Organs, tissues and cells - Background & Mission
Organ transplantation is one of the great medical success stories of the 20th century and is the only life-saving treatment for end-stage organ failure. The year 2020 was extremely challenging for healthcare systems in general. The COVID-19 pandemic had a heavy impact on patients’ access to care and treatment in Europe and worldwide. This also affected procedures like organ and tissue donation and transplantation in Europe. Compared to 2019, the number of transplantations performed in Europe has shown a 20% drop. Deceased (–22%) and living donation (–23%) followed the same negative trend. The rate of transplantation was far from meeting the needs of patients and their families: in this difficult context, an average of 21 patients died every day waiting for a transplant, representing a dramatic increase compared to 2019.
These figures, however, probably do not represent the true scale of patient needs. The high prevalence of diabetes and arterial hypertension and the general ageing of the population have resulted in increased needs, which means that many more people could benefit from organ transplantation than those currently receiving this kind of therapy.
The human right to health and dignity includes the recognition of all human health needs, including for transplantation. Each country should therefore strive to meet patients’ needs using its own available resources, according to the level of development of its economy and health system, benefitting, where appropriate, from regulated and ethical regional or international co-operation programmes. All countries therefore require a legal and professional framework governing organ donation and transplantation activities, as well as quality management and transparent regulatory oversight systems that ensure donor and recipient safety and the enforcement of standards and the prohibition of unethical practices.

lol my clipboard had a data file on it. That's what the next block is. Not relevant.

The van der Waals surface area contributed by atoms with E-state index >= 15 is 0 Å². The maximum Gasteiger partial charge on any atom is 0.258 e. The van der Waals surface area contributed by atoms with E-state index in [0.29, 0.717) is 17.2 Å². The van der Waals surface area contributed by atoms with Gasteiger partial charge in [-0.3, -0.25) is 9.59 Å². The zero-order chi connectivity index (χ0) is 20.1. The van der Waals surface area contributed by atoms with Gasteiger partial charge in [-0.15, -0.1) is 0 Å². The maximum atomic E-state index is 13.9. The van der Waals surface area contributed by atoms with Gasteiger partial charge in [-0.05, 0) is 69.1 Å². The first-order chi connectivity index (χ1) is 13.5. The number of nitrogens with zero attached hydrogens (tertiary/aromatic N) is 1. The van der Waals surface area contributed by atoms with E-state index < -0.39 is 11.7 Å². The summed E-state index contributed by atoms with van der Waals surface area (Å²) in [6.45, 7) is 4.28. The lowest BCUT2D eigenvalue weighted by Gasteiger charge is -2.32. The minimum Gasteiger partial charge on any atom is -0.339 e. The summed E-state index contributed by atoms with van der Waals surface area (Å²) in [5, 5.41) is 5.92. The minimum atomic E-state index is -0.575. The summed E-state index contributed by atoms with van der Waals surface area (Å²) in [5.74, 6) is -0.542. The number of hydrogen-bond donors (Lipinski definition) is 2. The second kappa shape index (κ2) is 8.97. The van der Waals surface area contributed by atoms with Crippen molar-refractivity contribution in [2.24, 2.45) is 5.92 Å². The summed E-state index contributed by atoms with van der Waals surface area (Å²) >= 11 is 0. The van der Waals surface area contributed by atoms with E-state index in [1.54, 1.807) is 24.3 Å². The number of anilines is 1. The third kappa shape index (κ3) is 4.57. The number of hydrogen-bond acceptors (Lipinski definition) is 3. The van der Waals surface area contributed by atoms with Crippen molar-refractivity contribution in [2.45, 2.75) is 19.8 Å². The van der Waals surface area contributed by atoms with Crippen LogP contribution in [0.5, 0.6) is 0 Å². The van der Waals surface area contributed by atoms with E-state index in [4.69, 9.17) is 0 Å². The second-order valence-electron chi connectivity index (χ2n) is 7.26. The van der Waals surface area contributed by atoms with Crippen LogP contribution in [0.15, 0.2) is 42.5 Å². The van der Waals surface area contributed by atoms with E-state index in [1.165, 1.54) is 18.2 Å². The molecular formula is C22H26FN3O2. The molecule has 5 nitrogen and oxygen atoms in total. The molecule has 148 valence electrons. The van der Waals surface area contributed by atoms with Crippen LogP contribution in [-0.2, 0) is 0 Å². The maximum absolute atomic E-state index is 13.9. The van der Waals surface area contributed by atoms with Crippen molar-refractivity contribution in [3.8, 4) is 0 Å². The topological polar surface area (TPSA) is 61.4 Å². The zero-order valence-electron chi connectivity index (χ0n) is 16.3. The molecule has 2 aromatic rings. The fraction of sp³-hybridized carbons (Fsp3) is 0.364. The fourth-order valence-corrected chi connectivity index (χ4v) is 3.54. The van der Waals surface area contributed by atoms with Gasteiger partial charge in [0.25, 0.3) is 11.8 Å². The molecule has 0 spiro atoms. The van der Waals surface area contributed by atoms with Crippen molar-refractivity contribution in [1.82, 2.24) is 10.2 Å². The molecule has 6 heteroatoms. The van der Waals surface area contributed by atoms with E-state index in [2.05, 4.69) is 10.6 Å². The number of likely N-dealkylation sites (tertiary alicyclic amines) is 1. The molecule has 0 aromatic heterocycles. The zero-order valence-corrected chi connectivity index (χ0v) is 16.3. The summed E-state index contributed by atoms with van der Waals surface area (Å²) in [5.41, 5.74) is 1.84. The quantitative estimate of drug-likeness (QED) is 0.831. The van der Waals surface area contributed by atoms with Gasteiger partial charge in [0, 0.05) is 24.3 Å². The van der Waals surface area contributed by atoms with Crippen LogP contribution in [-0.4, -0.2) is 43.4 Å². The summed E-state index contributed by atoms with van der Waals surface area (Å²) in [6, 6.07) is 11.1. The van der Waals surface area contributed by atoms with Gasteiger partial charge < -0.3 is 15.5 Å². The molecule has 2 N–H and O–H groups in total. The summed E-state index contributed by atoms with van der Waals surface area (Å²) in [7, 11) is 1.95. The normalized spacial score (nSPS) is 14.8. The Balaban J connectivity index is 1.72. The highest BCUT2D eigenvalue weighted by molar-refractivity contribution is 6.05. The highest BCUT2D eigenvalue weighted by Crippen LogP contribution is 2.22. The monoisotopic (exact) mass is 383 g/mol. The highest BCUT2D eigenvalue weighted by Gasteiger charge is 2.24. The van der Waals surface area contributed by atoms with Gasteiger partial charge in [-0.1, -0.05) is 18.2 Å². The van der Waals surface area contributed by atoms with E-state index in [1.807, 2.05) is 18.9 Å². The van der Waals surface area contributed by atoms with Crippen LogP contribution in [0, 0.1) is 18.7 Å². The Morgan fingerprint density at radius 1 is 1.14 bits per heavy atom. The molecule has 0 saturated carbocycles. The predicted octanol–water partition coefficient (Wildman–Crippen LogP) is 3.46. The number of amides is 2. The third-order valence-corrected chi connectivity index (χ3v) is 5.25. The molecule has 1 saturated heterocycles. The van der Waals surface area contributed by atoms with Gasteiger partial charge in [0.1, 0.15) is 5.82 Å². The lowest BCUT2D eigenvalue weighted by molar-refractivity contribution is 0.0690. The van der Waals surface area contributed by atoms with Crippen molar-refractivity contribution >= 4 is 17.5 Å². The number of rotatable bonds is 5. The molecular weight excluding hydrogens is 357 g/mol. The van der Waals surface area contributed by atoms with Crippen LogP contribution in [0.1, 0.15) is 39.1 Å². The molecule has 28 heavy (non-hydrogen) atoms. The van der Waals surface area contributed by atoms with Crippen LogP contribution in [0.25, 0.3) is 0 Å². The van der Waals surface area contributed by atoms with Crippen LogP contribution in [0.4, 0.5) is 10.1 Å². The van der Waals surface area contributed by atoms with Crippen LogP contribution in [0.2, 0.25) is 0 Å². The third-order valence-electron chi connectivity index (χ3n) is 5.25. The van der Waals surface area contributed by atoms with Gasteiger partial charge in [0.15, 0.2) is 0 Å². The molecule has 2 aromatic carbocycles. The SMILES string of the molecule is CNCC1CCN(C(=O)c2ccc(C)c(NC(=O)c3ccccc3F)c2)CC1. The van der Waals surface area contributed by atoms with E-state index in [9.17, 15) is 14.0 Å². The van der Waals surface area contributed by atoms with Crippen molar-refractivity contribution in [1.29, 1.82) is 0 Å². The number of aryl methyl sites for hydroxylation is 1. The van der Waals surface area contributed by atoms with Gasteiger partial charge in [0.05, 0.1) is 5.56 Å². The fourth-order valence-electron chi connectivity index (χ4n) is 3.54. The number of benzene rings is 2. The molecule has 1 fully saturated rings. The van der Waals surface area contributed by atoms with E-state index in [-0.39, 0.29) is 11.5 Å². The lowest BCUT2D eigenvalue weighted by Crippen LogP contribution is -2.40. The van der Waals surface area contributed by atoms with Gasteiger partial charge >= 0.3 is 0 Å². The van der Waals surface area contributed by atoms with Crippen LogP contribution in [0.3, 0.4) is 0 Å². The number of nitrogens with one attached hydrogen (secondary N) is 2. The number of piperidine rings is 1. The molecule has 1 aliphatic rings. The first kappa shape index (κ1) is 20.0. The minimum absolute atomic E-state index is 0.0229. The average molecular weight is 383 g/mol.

The work of the Council of Europe in the area of organ, tissue and cell transplantation started in 1987, contributing actively to the implementation of high standards for the protection of public health and for the promotion of human rights and dignity. In 2007, responsibility for the secretariat of activities related to organ, tissue and cell transplantation was transferred to the European Directorate for the Quality of Medicines & HealthCare (EDQM) of the Council of Europe. The principles guiding the work of the EDQM in the field of organ, tissue and cell transplantation are:
- ensuring human dignity;
- maintaining and fulfilling human rights and fundamental freedoms;
- ensuring the non-commercial nature of substances of human origin;
- protecting donors and recipients of organs, tissues and cells.
Tissue donation - Everything you need to know (2022)
Fertility preservation: A guide for people facing an illness or life events that may affect their fertility (June 2021)
Donation of oocytes, a guide for women to support informed decisions (2018)
Exercise your way to better post-transplant health (2016)
also available in French.
Portuguese: Exercite o seu caminho para uma melhor saùde pós-transplante. Download PDF.
Umbilical cord blood banking (2nd edition, 2016)
Bulgarian: БАНКИРАНЕ НА КРЪВ ОТ ПЪПНА ВРЪВ Наръчник за родители. Download PDF.
Croatian: Pohrana krvi iz pupkovine: Vodic za roditelje. Download PDF.
German: Aufbewahrung von Nabelschnurblut: Ratgeber für Eltern Download PDF.
Portuguese: Criopreservação de sangue do cordão umbilical: Guia para os pais. Download PDF.
Guide to the quality and safety of organs for transplantation
Transplant medicine and transplantation have progressed during the last decades in a way that nobody would have imagined before. The transplantation of organs offers major therapeutic benefits and improvements to quality of life and is, in many cases, the only life-saving treatment for end-stage organ failure.
Guide to the quality and safety of tissues and cells for human applications
Human tissues and cells are being used in an increasing variety of ways, and advances in transplantation therapy have unquestionable benefits. Human cells and tissues for human application can save lives or restore essential functions, but the use of human tissues and cells also raises questions of safety and quality.